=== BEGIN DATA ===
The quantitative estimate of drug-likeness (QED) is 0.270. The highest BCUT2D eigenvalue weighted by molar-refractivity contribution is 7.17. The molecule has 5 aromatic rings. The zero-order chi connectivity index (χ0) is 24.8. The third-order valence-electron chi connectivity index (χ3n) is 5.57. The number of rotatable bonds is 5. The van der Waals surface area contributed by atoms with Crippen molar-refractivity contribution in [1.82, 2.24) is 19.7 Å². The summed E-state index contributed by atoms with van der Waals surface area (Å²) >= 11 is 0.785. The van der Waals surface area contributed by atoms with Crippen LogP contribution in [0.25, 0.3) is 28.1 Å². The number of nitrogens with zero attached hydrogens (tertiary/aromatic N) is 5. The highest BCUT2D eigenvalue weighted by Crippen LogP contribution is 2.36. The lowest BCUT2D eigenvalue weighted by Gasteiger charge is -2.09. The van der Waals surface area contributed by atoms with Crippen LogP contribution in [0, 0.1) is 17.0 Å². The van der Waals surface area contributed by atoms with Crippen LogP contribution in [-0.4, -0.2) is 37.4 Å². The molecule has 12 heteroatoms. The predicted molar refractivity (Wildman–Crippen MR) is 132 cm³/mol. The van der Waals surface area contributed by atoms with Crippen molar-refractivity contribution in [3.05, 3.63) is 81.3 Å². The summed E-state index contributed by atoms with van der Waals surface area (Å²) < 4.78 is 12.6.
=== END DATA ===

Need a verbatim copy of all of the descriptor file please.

The quantitative estimate of drug-likeness (QED) is 0.270. The highest BCUT2D eigenvalue weighted by molar-refractivity contribution is 7.17. The molecule has 5 aromatic rings. The zero-order chi connectivity index (χ0) is 24.8. The third-order valence-electron chi connectivity index (χ3n) is 5.57. The number of rotatable bonds is 5. The van der Waals surface area contributed by atoms with Crippen molar-refractivity contribution in [1.82, 2.24) is 19.7 Å². The summed E-state index contributed by atoms with van der Waals surface area (Å²) >= 11 is 0.785. The van der Waals surface area contributed by atoms with Crippen LogP contribution in [0.25, 0.3) is 28.1 Å². The number of nitrogens with zero attached hydrogens (tertiary/aromatic N) is 5. The highest BCUT2D eigenvalue weighted by Crippen LogP contribution is 2.36. The lowest BCUT2D eigenvalue weighted by Gasteiger charge is -2.09. The van der Waals surface area contributed by atoms with Crippen LogP contribution in [0, 0.1) is 17.0 Å². The van der Waals surface area contributed by atoms with Crippen LogP contribution in [-0.4, -0.2) is 37.4 Å². The molecule has 12 heteroatoms. The predicted molar refractivity (Wildman–Crippen MR) is 132 cm³/mol. The van der Waals surface area contributed by atoms with Crippen molar-refractivity contribution in [3.05, 3.63) is 81.3 Å². The summed E-state index contributed by atoms with van der Waals surface area (Å²) < 4.78 is 12.6.